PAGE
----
“Consideration must actually be bargained for as the exchange for the promise. * * * The existence or non-existence of a bargain where something has been parted with by the promise or received by the promisor depends upon the manifested intention of the parties. * * * The fact that the promise relies on the promise to his injury, or the promisor gains some advantage therefrom, does not establish consideration without the element of bargain or agreed exchange.”

The defect is highly prejudicial because defendant conceded that plaintiff had rendered some minor services but denied that she had accepted the draft in consideration of said services or knowingly for any consideration at all. If the fact alone that she owed Mr. Henderson some money for his services was sufficient to constitute good consideration for the acceptance then appellant's above position would not constitute the defense of lack of consideration. The instruction is also in conflict with part of the instruction quoted before as given at the request of defendant, that ‘partial failure of consideration is a defense pro tanto whether the failure is an ascertained and liquidated amount or otherwise,’ as the instruction attacked states that any services rendered are a good consideration for the acceptance, independent of the amount owed for them. ‘If the statement to the jury of an essential principle of law is materially incorrect, the error is not generally remedied by a correct declaration of the same principle in another instruction.’ Wells v. Lloyd, 21 Cal.2d 452, 458, 132 P.2d 471, 475. There is in this case no indication whatever which of the two rules the jury would follow, as they were not instructed in general on the meaning of and the necessity for consideration, the sufficiency of consideration and the effect of failure thereof, as they should have been. 17 C.J.S., Contracts, § 634, p. 1306. No other instruction given did in any way cure the defect.

Although respondent does not expressly or clearly treat this point it seems to be his contention that the instruction was not prejudicial because there was no evidence whatever from which the jury could have concluded to lack of consideration. We do not agree. Although neither appellant herself, who was ill, nor any other witness testified at the trial in support of her contentions, her attorney with the consent of plaintiff read into evidence her testimony at the prior trial which contained among other things that although her signature was on it she never signed the draft as such. Moreover the attorney of plaintiff with the consent of defendant's attorney read into evidence before the jury parts of defendant's sworn amended answer to the amended complaint, from the amendment to Par. 1 of separate defense to plaintiff's first cause of action in his amended complaint and from her affidavit in opposition to motion of plaintiff for summary judgment in which she stated in detail her position as to the fraud of Antonio Acosta Cruz, her lack of knowledge of the draft and the failure of consideration. No instruction whatever was asked by either party or given by the court to the effect that the sworn statements of defendant so read into evidence by consent could be considered by the jury for purpose of impeachment only or that their consideration was in any manner restricted. They could then be considered by the jury for all purpose and could have supported a verdict for defendant.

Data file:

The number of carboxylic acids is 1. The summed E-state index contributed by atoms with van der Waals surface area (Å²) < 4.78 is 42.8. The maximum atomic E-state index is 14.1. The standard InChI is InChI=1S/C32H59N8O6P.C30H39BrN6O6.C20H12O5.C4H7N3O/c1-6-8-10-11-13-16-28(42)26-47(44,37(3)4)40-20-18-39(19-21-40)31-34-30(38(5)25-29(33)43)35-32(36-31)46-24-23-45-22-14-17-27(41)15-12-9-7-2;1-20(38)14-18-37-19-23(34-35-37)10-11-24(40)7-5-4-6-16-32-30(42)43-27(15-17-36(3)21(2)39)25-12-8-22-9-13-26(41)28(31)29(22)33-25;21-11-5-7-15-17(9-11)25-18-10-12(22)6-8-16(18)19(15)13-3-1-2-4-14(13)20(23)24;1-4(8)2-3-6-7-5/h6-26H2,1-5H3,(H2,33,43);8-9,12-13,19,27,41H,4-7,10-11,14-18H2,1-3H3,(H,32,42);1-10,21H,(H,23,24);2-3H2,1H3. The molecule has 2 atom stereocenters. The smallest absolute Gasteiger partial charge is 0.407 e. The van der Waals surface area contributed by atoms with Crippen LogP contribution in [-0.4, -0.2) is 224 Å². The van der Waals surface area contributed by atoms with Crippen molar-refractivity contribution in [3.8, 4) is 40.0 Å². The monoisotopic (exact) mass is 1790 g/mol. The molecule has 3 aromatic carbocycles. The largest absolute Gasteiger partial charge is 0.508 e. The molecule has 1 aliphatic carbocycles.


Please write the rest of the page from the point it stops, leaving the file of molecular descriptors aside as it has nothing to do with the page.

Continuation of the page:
Because of the prejudicial error in giving said instruction on consideration the judgment on the verdict must be reversed.

Plaintiff contends that it was error to dismiss his second cause of action with prejudice on the ground that the Mexican judgment on which it was based was void because it was obtained without due process of law and without the court having jurisdiction of the person of defendant. By stipulation of the parties the second cause of action was withdrawn from the jury to be decided by the court. Its decision is supported by the expert testimony of Mr. Escobedo, a Mexican attorney and professor of law at the University of Mexico who testified as to the Mexican law in substance that if, as in this case, service is made on a person who claims to be the attorney in fact of the defendant, his power of attorney must be produced in court and the judgment must recite that the power was produced and examined by the court. The filing of the power or a verified copy of it with the record is obligatory. Such applies also to a default judgment of the kind here involved, as to which the statute requires very careful study of the legality of the service. The return of process of service in the recrod shows a statement only of Antonio Acosta Cruz that he was attorney general in fact of the defendant not that any power was displayed. Although a judgment once given is presumed to be legal and the judge to have taken the correct steps, here no evidence whatsoever was offered so that the return of service cannot have been complemented by it. Cross-appellant, who himself qualified as an expert, relies on his own testimony that the production of the power of attorney in court is required only if the attorney in fact wishes to defend the action, not when he defaults. Evidently this testimony caused a conflict only to be resolved by the trier of facts. Logan v. Forster, 114 Cal.App.2d 587, 595–596, 250 P.2d 730. It may be noted that cross-appellant did not contend that a power of attorney had in any manner been displayed to the court but only that such was not necessary.

The judgment for plaintiff in the first cause of action is reversed; the judgment for defendant on the second cause of action is affirmed.

NOURSE, Presiding Justice.

DOOLING and KAUFMAN, JJ., concur.